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Nakamura team claims advance in GaN device performance

Posted: 31 Oct 2005 ?? ?Print Version ?Bookmark and Share

Keywords:nakamura? gan? led? leds? gan devices?

A team led by Shuji Nakamura, inventor of blue LEDs and lasers based on gallium nitride, have developed a new GaN growth technology that enables production of new films with improved or new performance characteristics.

The advance promises to double the emission efficiency in GaN devices.

The team verified various advantages such as high- emission efficiency, emission in a wider range of colors, emission of polarized light, high-mobility, p-type GaN devices and low power consumption.

Nakamura's team succeeded in growing GaN crystal layers on the previously unusable crystal planes of the GaN's hexagonal prism structure. Present GaN devices are grown only on the c-plane, the base of the hexagonal prism. Film growth in this crystal orientation means electrical polarization occurs, and the resulting electric field disturbs efficient recombination of electrons and holes. This limits the performance of GaN devices.

By contrast, GaN films grown on nonpolar or semipolar planes, which are perpendicular or angled relative to c-plane, do not generate an electrical field or significantly reduce the field, thereby enabling electrons and holes to recombine more efficiently.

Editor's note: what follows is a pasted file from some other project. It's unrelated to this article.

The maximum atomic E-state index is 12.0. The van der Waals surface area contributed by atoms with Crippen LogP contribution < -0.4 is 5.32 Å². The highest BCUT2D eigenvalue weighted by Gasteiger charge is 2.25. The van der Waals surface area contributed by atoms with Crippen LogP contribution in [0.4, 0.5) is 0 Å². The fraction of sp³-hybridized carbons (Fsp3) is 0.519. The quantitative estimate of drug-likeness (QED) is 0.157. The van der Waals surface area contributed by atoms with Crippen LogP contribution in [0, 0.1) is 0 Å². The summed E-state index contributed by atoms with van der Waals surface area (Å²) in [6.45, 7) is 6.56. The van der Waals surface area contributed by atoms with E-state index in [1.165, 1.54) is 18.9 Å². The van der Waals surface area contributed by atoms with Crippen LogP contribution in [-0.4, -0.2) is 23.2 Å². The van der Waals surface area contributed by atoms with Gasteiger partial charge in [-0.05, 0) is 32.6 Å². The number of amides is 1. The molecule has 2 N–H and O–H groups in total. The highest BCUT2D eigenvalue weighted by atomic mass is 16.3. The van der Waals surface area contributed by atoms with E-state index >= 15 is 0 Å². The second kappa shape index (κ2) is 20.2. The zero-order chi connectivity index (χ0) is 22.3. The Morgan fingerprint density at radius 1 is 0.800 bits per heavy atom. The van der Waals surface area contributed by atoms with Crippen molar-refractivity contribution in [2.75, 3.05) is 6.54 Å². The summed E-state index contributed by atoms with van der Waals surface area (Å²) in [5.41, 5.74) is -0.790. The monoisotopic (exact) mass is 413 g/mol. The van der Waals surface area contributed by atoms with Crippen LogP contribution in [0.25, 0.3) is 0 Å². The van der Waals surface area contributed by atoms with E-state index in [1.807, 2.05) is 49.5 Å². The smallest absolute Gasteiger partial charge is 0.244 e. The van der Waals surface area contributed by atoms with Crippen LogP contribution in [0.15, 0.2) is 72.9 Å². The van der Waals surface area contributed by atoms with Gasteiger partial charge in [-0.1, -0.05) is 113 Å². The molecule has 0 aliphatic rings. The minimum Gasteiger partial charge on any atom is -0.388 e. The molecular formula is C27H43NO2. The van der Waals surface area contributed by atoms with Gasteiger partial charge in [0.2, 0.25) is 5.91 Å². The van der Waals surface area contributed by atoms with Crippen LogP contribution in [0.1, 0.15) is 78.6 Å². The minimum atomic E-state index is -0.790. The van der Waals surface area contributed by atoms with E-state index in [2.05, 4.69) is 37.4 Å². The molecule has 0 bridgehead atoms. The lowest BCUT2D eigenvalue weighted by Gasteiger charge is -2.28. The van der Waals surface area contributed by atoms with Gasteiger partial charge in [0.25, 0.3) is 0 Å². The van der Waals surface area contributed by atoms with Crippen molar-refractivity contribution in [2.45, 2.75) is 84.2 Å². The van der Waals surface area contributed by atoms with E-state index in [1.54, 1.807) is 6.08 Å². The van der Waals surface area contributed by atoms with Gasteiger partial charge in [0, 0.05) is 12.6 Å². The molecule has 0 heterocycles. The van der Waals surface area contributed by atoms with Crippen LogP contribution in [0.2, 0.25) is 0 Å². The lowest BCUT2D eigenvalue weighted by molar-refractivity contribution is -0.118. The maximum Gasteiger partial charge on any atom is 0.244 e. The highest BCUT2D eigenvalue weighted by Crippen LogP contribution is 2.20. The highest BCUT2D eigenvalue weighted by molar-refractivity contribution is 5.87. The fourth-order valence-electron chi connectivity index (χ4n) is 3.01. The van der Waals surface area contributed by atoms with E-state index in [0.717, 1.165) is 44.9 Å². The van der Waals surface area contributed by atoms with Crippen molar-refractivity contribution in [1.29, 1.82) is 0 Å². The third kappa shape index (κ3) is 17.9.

GaN films grown on nonpolar or semipolar planes were expected to exhibit better performance than present c-plane devices. But films produced on those planes had rough surfaces and many defects, preventing them from functioning as electronic devices.

The Nakamura team succeeded in growing smooth films on the new planes with fewer defects. Twelve patents are pending in connection with the growth technology. The film-growing technique involves existing lateral epitaxial overgrowth technology, but details of the new growth technology were not disclosed.

"The performance outlook is far better than present GaN devices. As a light-emitting device, its output is [still] low at present. But once we clear this issue, nonpolar and semipolar GaN will surely replace all current c-plane GaN devices," said Nakamura, a professor of University of California at Santa Barbara.

Nakamura's team plans to develop GaN devices that can emit light with 200-lumen/W efficiency. The record efficiency for GaN devices is 100 lumen/W, which is comparable to a fluorescent light.

Conventional GaN emits blue light most efficiently but dims at longer wavelengths toward red due to polarization. The new GaN is nearly polarization-free and has the potential to emit bright light in every color range. At about 550 nm of the green wavelength, it is about 10 times more efficient compared to current GaN.

The Nakamura project is funded by the Japan Science and Technology Agency. Masaaki Sakata, research manager of the Nakamura project, said it is seeking partners to help commercialize the technology.

- Yoshiko Hara

EE Times

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